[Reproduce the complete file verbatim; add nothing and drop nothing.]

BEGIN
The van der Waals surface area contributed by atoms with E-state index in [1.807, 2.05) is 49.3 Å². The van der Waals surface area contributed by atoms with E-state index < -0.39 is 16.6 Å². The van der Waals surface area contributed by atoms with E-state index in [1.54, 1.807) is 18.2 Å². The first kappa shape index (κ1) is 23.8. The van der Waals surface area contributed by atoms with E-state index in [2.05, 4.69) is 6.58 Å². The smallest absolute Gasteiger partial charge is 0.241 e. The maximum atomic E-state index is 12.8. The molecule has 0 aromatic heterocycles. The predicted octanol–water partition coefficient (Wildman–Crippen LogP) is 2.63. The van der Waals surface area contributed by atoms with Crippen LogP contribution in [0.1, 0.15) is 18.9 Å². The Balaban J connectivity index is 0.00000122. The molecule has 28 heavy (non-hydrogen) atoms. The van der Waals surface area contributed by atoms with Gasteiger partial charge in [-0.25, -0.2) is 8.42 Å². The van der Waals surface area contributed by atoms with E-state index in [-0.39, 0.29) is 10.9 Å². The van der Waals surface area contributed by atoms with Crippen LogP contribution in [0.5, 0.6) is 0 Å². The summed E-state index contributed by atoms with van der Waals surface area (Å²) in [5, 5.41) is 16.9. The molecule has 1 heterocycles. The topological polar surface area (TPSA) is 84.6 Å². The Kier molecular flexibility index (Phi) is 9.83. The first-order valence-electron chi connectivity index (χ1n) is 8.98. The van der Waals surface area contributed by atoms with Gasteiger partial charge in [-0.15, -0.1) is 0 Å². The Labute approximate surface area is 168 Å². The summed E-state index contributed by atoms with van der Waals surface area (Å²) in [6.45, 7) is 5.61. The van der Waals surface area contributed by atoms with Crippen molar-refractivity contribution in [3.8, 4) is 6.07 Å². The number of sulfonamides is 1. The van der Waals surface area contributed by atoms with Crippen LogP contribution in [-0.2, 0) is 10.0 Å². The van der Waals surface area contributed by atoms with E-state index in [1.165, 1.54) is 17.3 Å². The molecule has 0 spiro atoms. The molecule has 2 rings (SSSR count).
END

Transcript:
The van der Waals surface area contributed by atoms with E-state index in [1.807, 2.05) is 49.3 Å². The van der Waals surface area contributed by atoms with E-state index < -0.39 is 16.6 Å². The van der Waals surface area contributed by atoms with E-state index in [1.54, 1.807) is 18.2 Å². The first kappa shape index (κ1) is 23.8. The van der Waals surface area contributed by atoms with E-state index in [2.05, 4.69) is 6.58 Å². The smallest absolute Gasteiger partial charge is 0.241 e. The maximum atomic E-state index is 12.8. The molecule has 0 aromatic heterocycles. The predicted octanol–water partition coefficient (Wildman–Crippen LogP) is 2.63. The van der Waals surface area contributed by atoms with Crippen LogP contribution in [0.1, 0.15) is 18.9 Å². The Balaban J connectivity index is 0.00000122. The molecule has 28 heavy (non-hydrogen) atoms. The van der Waals surface area contributed by atoms with Gasteiger partial charge in [-0.25, -0.2) is 8.42 Å². The van der Waals surface area contributed by atoms with E-state index in [-0.39, 0.29) is 10.9 Å². The van der Waals surface area contributed by atoms with Crippen LogP contribution in [0.5, 0.6) is 0 Å². The summed E-state index contributed by atoms with van der Waals surface area (Å²) in [5, 5.41) is 16.9. The molecule has 1 heterocycles. The topological polar surface area (TPSA) is 84.6 Å². The Kier molecular flexibility index (Phi) is 9.83. The first-order valence-electron chi connectivity index (χ1n) is 8.98. The van der Waals surface area contributed by atoms with Gasteiger partial charge in [-0.15, -0.1) is 0 Å². The Labute approximate surface area is 168 Å². The summed E-state index contributed by atoms with van der Waals surface area (Å²) in [6.45, 7) is 5.61. The van der Waals surface area contributed by atoms with Crippen molar-refractivity contribution in [3.8, 4) is 6.07 Å². The number of sulfonamides is 1. The van der Waals surface area contributed by atoms with Crippen LogP contribution in [-0.2, 0) is 10.0 Å². The van der Waals surface area contributed by atoms with E-state index in [1.165, 1.54) is 17.3 Å². The molecule has 0 spiro atoms. The molecule has 2 rings (SSSR count).